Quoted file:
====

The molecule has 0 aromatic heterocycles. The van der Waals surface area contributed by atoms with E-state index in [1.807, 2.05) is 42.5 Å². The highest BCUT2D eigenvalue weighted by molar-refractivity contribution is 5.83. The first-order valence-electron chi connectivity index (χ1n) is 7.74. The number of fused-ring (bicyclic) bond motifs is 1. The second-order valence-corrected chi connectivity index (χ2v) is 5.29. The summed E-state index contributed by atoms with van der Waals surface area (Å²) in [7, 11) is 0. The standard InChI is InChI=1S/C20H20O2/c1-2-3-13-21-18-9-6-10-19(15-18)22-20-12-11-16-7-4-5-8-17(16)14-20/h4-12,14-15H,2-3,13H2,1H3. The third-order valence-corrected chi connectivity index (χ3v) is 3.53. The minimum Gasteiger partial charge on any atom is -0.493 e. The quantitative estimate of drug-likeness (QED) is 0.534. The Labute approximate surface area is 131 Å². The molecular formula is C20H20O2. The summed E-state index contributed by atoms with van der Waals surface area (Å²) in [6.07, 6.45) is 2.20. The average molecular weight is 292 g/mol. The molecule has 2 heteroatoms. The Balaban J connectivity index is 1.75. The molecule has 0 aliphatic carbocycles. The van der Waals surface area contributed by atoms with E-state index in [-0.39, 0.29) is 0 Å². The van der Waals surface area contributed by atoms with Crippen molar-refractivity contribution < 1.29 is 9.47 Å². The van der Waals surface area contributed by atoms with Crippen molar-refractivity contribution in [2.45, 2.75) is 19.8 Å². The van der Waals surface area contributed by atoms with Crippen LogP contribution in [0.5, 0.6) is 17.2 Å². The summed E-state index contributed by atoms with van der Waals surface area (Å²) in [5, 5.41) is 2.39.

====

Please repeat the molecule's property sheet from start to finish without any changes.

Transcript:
The molecule has 0 aromatic heterocycles. The van der Waals surface area contributed by atoms with E-state index in [1.807, 2.05) is 42.5 Å². The highest BCUT2D eigenvalue weighted by molar-refractivity contribution is 5.83. The first-order valence-electron chi connectivity index (χ1n) is 7.74. The number of fused-ring (bicyclic) bond motifs is 1. The second-order valence-corrected chi connectivity index (χ2v) is 5.29. The summed E-state index contributed by atoms with van der Waals surface area (Å²) in [7, 11) is 0. The standard InChI is InChI=1S/C20H20O2/c1-2-3-13-21-18-9-6-10-19(15-18)22-20-12-11-16-7-4-5-8-17(16)14-20/h4-12,14-15H,2-3,13H2,1H3. The third-order valence-corrected chi connectivity index (χ3v) is 3.53. The minimum Gasteiger partial charge on any atom is -0.493 e. The quantitative estimate of drug-likeness (QED) is 0.534. The Labute approximate surface area is 131 Å². The molecular formula is C20H20O2. The summed E-state index contributed by atoms with van der Waals surface area (Å²) in [6.07, 6.45) is 2.20. The average molecular weight is 292 g/mol. The molecule has 2 heteroatoms. The Balaban J connectivity index is 1.75. The molecule has 0 aliphatic carbocycles. The van der Waals surface area contributed by atoms with E-state index in [-0.39, 0.29) is 0 Å². The van der Waals surface area contributed by atoms with Crippen molar-refractivity contribution < 1.29 is 9.47 Å². The van der Waals surface area contributed by atoms with Crippen molar-refractivity contribution in [2.45, 2.75) is 19.8 Å². The van der Waals surface area contributed by atoms with Crippen LogP contribution in [0.5, 0.6) is 17.2 Å². The summed E-state index contributed by atoms with van der Waals surface area (Å²) in [5, 5.41) is 2.39.